If you’ve recently moved up a waist size in your pants, you might take pause and evaluate your risk for developing type 2 diabetes. Though a multitude of factors such as genetic predisposition and environmental triggers can influence development of type 2 diabetes, carrying excess body weight has long been associated with increased risk. In 2007, the Association for Weight Management and Obesity Prevention, The Obesity Society, and the American Diabetes Association released a consensus statement identifying waist circumference as a “stronger predictor of diabetes” than BMI. (See Reference 2)
What Is It about Belly Fat?
Type 2 diabetes can be defined as the reduced production of insulin coupled with cell resistance to that insulin. (See Reference 3) Produced by the pancreas, insulin enables cells to take in their energy source from the blood: sugar. Because fat tissue secretes substances that reduce cells’ sensitivity to insulin, the more fat tissue present in the body, the more insulin resistance. Fat tissue concentrated in the abdomen is especially associated with insulin resistance. (See Reference 3)
Waist Circumference is More Predictive Than BMI
In preparation for their 2007 consensus statement, the Association for Weight Management and Obesity Prevention, The Obesity Society, and the American Diabetes Association extensively reviewed obesity-related clinical research studies as well as large epidemiological studies. Review of the data revealed that waist circumference, not BMI, was a consistently better predictor of whether a person would develop type 2 diabetes or not. (See Reference 2) Evidence from these studies also supports that waist circumference is a better predictor than blood pressure or even blood sugar levels. (See Reference 2)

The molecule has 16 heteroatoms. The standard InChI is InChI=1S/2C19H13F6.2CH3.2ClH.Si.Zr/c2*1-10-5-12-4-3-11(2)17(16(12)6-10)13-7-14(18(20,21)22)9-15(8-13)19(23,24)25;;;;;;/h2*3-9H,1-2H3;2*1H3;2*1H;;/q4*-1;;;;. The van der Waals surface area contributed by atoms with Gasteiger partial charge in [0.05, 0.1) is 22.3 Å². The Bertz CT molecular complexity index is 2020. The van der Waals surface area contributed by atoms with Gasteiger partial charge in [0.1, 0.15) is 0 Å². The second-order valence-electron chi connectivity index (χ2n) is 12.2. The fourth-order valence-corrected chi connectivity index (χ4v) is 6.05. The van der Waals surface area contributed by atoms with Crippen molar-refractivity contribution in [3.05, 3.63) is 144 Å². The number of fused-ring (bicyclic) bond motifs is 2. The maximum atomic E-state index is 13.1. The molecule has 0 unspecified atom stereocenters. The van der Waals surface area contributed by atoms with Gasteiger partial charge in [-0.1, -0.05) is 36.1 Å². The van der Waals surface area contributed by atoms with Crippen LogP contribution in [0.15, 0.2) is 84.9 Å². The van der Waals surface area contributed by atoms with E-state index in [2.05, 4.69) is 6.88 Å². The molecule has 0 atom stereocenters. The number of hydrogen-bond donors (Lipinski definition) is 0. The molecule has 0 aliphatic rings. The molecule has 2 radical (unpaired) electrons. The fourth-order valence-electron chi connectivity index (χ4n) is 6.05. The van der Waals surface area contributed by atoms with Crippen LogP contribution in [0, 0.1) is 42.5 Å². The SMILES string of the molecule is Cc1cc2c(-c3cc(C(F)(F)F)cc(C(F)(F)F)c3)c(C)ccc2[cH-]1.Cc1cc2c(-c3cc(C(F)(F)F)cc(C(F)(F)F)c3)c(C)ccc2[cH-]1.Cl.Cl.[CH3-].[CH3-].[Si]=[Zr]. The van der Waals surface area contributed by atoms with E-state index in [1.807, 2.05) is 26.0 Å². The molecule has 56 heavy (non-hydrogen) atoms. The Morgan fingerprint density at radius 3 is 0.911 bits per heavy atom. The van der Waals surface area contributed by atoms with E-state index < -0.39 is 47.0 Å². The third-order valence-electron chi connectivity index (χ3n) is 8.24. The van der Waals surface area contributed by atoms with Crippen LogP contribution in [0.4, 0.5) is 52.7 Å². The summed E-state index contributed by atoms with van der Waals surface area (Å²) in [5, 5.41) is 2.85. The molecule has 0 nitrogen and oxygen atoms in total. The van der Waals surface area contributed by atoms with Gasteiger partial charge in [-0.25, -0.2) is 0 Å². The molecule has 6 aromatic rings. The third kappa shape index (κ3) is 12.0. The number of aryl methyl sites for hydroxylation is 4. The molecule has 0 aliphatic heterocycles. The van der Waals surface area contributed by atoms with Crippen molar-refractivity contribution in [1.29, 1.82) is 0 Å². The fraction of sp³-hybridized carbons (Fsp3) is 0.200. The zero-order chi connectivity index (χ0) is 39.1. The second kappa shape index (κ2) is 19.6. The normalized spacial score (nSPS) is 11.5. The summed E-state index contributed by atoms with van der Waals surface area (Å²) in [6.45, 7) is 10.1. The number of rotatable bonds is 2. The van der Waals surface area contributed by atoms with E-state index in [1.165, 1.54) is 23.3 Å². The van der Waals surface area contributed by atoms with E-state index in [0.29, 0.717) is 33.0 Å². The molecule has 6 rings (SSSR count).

Weight Loss Can Reduce Your Risk
The Diabetes Prevention Program, funded by the National Institute of Diabetes and Digestive and Kidney Diseases, set out to identify which therapies were most effective in preventing or delaying onset of type 2 diabetes. The research study found that the participants who were randomly assigned to make lifestyle changes reduced development of type 2 diabetes by 58 percent. (See Reference 5) The lifestyle changes identified by the study to be most effective were walking 5 days per week for 30 minutes, lowering intake of fat and calories, and losing 5 to 7 percent of their body weight. (See Reference 5)